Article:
Zero Dark Thirty

Jessica Chastain in Zero Dark Thirty


A movie for every day of the year – a good one



27 December



Benazir Bhutto assassinated, 2007

On this day in 2007, Benazir Bhutto, leader of the Pakistan People’s Party and a former Prime Minister of Pakistan, died in a bomb attack at a political rally in Rawalpindi. She was campaigning in the upcoming general election. A glamorous figure in Pakistani politics, she was the daughter of former Prime Minister Zulfikar Ali Bhutto and had been elected Prime Minister at the age of 35, in 1989, the first woman to lead a Muslim country. Though because of the presidential system, Bhutto was constantly in a struggle for executive power with President Ghulam Ishaq Khan, who eventually dismissed her government. She was elected again in 1993, survived a coup d’état by renegade military officers in 1995, only to be dismissed again by the president (now Farooq Leghari) in 1996, on the grounds of corruption. She had returned only in 2007 after a period of self-exile, after coming to an understanding with President Pervez Musharraf that the corruption charges against her would be dropped. She arrived back in Pakistan on 18 October and there was an immediate attempt on her life, by a suicide bomber who killed 136 people and injured 450. On 8 December three gunmen attacked Bhutto’s office and killed three of her supporters. On 27 December, while standing up through the sunroof of her bulletproof car to wave to crowds after leaving a political rally, she was shot by a gunman and at the same time explosives were detonated. She died shortly afterwards, most likely as a result of head trauma caused by the blast. Al-Qaeda claimed responsibility, though the Bhutto family has always maintained that Musharraf was aware of an impending attack by the Taliban but failed to pass on this knowledge to Bhutto’s protectors.




Zero Dark Thirty (2012, dir: Kathryn Bigelow)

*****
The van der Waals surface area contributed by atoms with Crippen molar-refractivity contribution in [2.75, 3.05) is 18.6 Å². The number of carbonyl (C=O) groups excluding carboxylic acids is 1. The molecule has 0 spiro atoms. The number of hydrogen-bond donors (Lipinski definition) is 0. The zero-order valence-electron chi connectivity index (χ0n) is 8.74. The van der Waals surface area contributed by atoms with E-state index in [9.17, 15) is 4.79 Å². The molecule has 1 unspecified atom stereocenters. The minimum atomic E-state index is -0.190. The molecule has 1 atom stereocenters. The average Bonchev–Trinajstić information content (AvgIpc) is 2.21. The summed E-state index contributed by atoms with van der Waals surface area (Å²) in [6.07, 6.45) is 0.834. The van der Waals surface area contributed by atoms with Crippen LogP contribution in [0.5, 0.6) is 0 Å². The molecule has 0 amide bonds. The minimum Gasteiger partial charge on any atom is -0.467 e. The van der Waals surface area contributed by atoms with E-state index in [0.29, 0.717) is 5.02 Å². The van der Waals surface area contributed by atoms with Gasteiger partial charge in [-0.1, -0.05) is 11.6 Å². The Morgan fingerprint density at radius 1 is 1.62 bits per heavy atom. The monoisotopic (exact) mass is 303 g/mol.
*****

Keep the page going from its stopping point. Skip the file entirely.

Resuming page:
“A lot of my friends have died trying to do this; I believe I was spared so I could finish the job.” The key line of dialogue spoken by Jessica Chastain around halfway through Kathryn Bigelow’s long film about the hunt for Osama Bin Laden contains the film’s key word – spared. It’s biblical, from the account of the Passover. In the character of Pakistan-based CIA operative Maya (Chastain) – who believes Bin Laden is probably hiding in Pakistan in plain sight – we have the obsessive on the hunt for the fanatic, the leader of a one-woman holy war, a crusader against a jihadist. If screenplay writer Mark Boal is suggesting that the West too has become fanatical in its insistence on spreading its values around the world, he’s saying it by the mere existence of Maya. Look for any more critical political perspective and you’ll have to work for it – whether the use of torture is justified, ethically and practically, is introduced as an idea, then dropped fairly quickly, for example. These odd fleeting moments apart, Zero Dark Thirty isn’t a film of nuance – the good guys are good and the bad guys are bad and that’s the end of it. Though it looks like a spy procedural – director Kathryn Bigelow has fully digested the lessons learned from the Bourne films – it is in fact a war movie. Context, history, realpolitik, they’re all pretty much absent, much as they were in Bigelow’s Iraq movie, The Hurt Locker, which also focused on the guys fighting the war rather than the war itself. Which is not to say it isn’t impressive – in the way it slowly and carefully introduces key players (in particular a brilliantly authoritative Jennifer Ehle – who’d have thought she was once Mr Darcy’s prim English love object in the BBC’s Pride and Prejudice), in the way that it establishes story arcs that run for the decade it covers, from Maya’s first introduction and her bratty assessment of the situation – “Pakistan’s kinda fucked up” – to her increasing obsession with finding Bin Laden and her loss of comrades on the way. And finally, as we enter the home strait – showtime – we realise we have been carefully introduced to the Navy Seals who are eventually going to infiltrate Bin Laden’s compound at night, shooting as they go, in an extended 25 minute sequence which is impressive not only because it makes you catch your breath for the duration, but because it also has the real ring of truth about it.